Steven Moffat is joined by Nikki Wilson, Brian Minchin, Ben Wheatley, Rob Mayor and Boyd Hilton in a discussion all things Who.
Peter Capaldi’s debut series of Doctor Who ended last Saturday in traditional style, with the Time Lord saving the world from the Cybermen. A few days later, showrunner Steven Moffat and key members of his team explained to a packed RTS early-evening event how they had made the latest run of shows.
In addition to Moffat, the panel was made up of Executive Producer Brian Minchin, Producer Nikki Wilson, Rob Mayor from prosthetics and animatronics specialist Millennium FX and Ben Wheatley, who directed the first two episodes in the latest series. Keeping the panellists in order from the rear of the stage were a Dalek and a Weeping Angel.
Since the BBC One sci-fi series was regenerated by Russell T Davies in 2005, the doctors have been either youngish (Christopher Eccleston) or positively youthful (David Tennant and Matt Smith). Moffat revealed that the Doctor Who team had agreed to age the doctor when Smith decided to leave after the 2013 series.
“[We didn’t want] to cast another attractive young man with entertaining hair – we knew we had to do something different,” he said.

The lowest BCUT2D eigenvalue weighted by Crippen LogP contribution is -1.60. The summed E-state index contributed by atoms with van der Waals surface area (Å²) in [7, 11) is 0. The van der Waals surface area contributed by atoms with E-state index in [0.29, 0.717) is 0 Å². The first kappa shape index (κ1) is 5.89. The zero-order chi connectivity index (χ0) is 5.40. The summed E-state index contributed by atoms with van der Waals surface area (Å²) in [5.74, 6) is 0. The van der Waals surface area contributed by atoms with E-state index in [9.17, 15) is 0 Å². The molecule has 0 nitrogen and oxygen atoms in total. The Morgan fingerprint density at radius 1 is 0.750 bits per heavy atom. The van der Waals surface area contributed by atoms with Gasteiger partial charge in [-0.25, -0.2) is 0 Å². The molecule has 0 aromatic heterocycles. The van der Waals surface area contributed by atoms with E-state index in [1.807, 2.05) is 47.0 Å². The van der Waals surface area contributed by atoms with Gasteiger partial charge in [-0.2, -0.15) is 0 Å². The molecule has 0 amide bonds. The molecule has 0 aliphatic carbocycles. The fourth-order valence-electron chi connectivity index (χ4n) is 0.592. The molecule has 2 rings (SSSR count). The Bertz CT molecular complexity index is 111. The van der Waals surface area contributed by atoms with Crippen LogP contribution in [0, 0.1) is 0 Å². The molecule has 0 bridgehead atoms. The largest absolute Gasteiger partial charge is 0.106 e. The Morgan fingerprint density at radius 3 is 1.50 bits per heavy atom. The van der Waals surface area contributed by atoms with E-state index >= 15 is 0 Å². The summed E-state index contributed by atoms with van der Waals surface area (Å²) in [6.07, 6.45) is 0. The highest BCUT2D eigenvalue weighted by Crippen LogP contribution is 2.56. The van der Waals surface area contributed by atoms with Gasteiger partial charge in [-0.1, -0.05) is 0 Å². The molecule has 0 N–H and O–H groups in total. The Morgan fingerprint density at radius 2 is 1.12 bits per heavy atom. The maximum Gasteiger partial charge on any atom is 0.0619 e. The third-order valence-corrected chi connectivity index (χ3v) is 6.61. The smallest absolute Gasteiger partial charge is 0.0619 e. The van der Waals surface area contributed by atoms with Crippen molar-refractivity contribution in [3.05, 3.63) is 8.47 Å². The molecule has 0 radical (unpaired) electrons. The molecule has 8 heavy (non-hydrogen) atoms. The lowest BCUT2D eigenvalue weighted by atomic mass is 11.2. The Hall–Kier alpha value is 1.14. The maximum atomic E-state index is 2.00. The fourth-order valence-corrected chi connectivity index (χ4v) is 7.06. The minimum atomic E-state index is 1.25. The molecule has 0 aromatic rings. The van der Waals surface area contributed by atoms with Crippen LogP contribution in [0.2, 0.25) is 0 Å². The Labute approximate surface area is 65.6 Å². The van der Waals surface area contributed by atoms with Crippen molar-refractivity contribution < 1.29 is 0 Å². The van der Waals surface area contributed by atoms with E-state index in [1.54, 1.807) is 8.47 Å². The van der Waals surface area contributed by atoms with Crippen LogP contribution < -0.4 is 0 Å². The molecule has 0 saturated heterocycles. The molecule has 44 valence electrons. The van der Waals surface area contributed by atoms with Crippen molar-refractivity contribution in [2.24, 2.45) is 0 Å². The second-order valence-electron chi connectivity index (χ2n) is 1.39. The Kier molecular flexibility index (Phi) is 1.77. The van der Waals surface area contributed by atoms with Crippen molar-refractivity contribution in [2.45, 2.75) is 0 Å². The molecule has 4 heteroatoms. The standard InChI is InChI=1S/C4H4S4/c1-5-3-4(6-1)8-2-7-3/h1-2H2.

Capaldi was made to measure for the role, reckoned Moffat: “The moment the rumour of Peter got out, everyone assumed it would be him. We unveiled him to a nation who already knew and, in a great act of mass performance, affected to be surprised.”
Heat magazine TV critic and Doctor Who fan Boyd Hilton, who chaired the event, asked whether it was largely Moffat and his team of writers who had created the new doctor’s persona.
“You write him in a surprisingly similar way to the previous doctor and then that actor starts to create a new one. You want to be influenced by the performance hugely,” replied Moffat.
Capaldi, like the previous doctors, has, to a large extent, created his own character. “None of those guys are pushovers – trust me,” said Moffat. “Matt [Smith] may not have the scary eyebrows, but he’s every bit as emphatic. You invite each doctor to have a huge input – that’s what you’re employing them for. I’m not employing them to act for me – that would be shit.”
Saturday-night audiences have dipped during the current series, but Moffat argued that, when catch-up views are added to the total, Doctor Who has rated as well as before.
“The headline, boring though that it is, is that [the ratings] have barely changed since it came back. The way people watch it has changed,” he said.
Worldwide audiences have been growing, with ratings surging in America during the Capaldi era. “I would be working hard, even as a Scot, to be disappointed by that,” said Moffat.
‘Doctor Who: anatomy of a hit’ was held at King’s Place in central London on 11 November. It was produced by Sally Doganis and Barney Hooper. A full report of the event will be published in the next issue of Television.
Report by Matthew Bell
Pictures by Paul Hampartsoumian
Film by Rebecca Stewart @bexstewart1